Direct Purchase Plans: The Foreign Option
by Jon Harris
With current growth rates in many international markets outpacing growth in the U.S., many individual investors are casting a longing look at the foreign markets.
Mutual funds that invest overseas are one approach to foreign diversification. But for investors who want to purchase individual foreign stocks, American depositary receipts (ADRs) offer an alternative.
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An ADR is a negotiable certificate that trades like a common stock; it is issued by a U.S. bank and represents shares of a non-U.S. publicly traded company. They are priced in U.S. dollars and owners avoid many costs associated with direct foreign investment.
To help fuel interest in their ADR offerings, several banks have set up investor-friendly direct purchase plans (DPPs). As international returns have recently beaten the U.S. markets, DPPs have grown in popularity, and the banks have increased their number of company offerings.
Three bank programs, in particular, give investors many ADR offerings with favorable purchase and reinvestment options; they are presented in Table 1, along with a description of the features of their programs.
International-based DPPs operate just like domestic-based DPPs. Purchases are in U.S. dollars, and dividends are paid and reinvested in U.S. dollars. These plans also offer the same benefits as most traditional reinvestment plans. Although the international programs are similar to the domestic programs, there are a few minor differences.
For example, purchase fees, which are charged each time you send money to buy more shares, are $5 if you pay by check or typically $2 if the funds are auto-withdrawn. While these rates are reasonable and lower than typical brokerage fees, they are higher than many of the “low-cost” or “no fee” plans offered on hundreds of U.S.-based companies.
In addition, all major international programs are charging fees on dividend reinvestment, while the majority of domestic programs are not. Dividend reinvestment fees will cut slightly into your returns. Depending on the program, 5% of your dividend payout may get deducted prior to repurchase. That deduction is capped at $2.50 per transaction in the Global Invest Direct Program and capped at $5.50 in the Global BuyDIRECT program.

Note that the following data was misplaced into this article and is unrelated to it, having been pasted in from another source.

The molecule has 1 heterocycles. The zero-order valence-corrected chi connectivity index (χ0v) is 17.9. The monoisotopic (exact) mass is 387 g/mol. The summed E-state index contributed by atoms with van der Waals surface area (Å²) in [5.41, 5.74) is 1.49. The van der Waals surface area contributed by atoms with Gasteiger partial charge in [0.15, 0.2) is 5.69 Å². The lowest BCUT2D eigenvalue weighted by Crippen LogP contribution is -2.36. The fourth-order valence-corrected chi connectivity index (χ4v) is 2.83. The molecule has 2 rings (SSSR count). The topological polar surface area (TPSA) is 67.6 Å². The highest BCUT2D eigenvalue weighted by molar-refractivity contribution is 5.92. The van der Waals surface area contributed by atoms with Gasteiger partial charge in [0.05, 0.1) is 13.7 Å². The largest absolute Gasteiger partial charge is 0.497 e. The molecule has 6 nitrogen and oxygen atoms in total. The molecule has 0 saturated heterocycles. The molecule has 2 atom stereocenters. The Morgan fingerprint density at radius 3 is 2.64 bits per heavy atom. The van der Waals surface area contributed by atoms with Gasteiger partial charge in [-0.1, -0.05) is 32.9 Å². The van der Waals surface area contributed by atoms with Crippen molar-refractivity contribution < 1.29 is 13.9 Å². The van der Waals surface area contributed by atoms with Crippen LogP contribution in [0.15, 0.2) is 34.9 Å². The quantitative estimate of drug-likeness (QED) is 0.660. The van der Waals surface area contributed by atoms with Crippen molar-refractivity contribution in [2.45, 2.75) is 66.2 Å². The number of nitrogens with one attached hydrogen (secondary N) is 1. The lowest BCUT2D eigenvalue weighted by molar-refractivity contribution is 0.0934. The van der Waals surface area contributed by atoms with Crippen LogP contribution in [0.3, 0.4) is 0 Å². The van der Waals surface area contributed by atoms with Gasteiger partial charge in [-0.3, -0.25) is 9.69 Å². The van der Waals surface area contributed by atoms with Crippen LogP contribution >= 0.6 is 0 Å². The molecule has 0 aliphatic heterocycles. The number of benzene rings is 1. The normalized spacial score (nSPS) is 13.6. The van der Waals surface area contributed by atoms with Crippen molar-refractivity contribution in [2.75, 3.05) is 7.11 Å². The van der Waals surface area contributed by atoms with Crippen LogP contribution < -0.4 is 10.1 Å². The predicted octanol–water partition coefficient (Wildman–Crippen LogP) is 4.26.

Like the domestic reinvestment plans, international DPPs will regularly mail paper statements, which include new purchase and dividend reinvestment transactions. Each transaction will include key information, such as date, number of shares, price per share, and fees withdrawn.
And, as with domestic reinvestment plans, it is your responsibility to keep track of your own cost-basis information. When you sell shares, it will be your responsibility to accurately calculate your capital gains and report them to the IRS.
Since ADRs are traded in U.S. currency and dividends are paid in U.S. currency, there is little difference in how they are taxed in the U.S. Dividends, whether reinvested or not, will be typically taxable as “qualified dividends,” just as they would from a U.S. company. Under current IRS rules, this means that the dividends will usually be taxed at a lower rate than ordinary income.
However, many foreign firms also will be required to withhold a portion of the dividend as a “foreign tax.” The plan administrator will document the amount of foreign tax withheld each year. This amount can typically be recovered in the form of a tax credit, by filing an IRS Form 1116 (Foreign Tax Credit). As an easier (though less beneficial) alternative, you may deduct the foreign tax paid amount as an investment expense on your itemized deductions form.
Of course, many factors should be considered when evaluating international investment options. For example, dividend yields are typically lower on international ADRs. In addition, in emerging markets, price volatility is often greater as compared to U.S. stocks.
And although ADRs are traded in U.S. currency, they represent ownership in a foreign-based stock, so its performance will also be tied to the relative value of the U.S. dollar against the parent company’s foreign currency. As the value of the U.S. dollar drops, prices of ADRs will typically go up, and vice-versa.
Lastly, do not overlook the issue of diversification. ADRs do not represent the full universe of foreign stocks, and the foreign ADRs that have a direct purchase plan will further limit your universe. By investing exclusively in ADRs with DPPs, you may end up with a portfolio overweighted in certain market segments. Instead, you should consider ADRs and companies with DPPs within the context of your entire investment portfolio.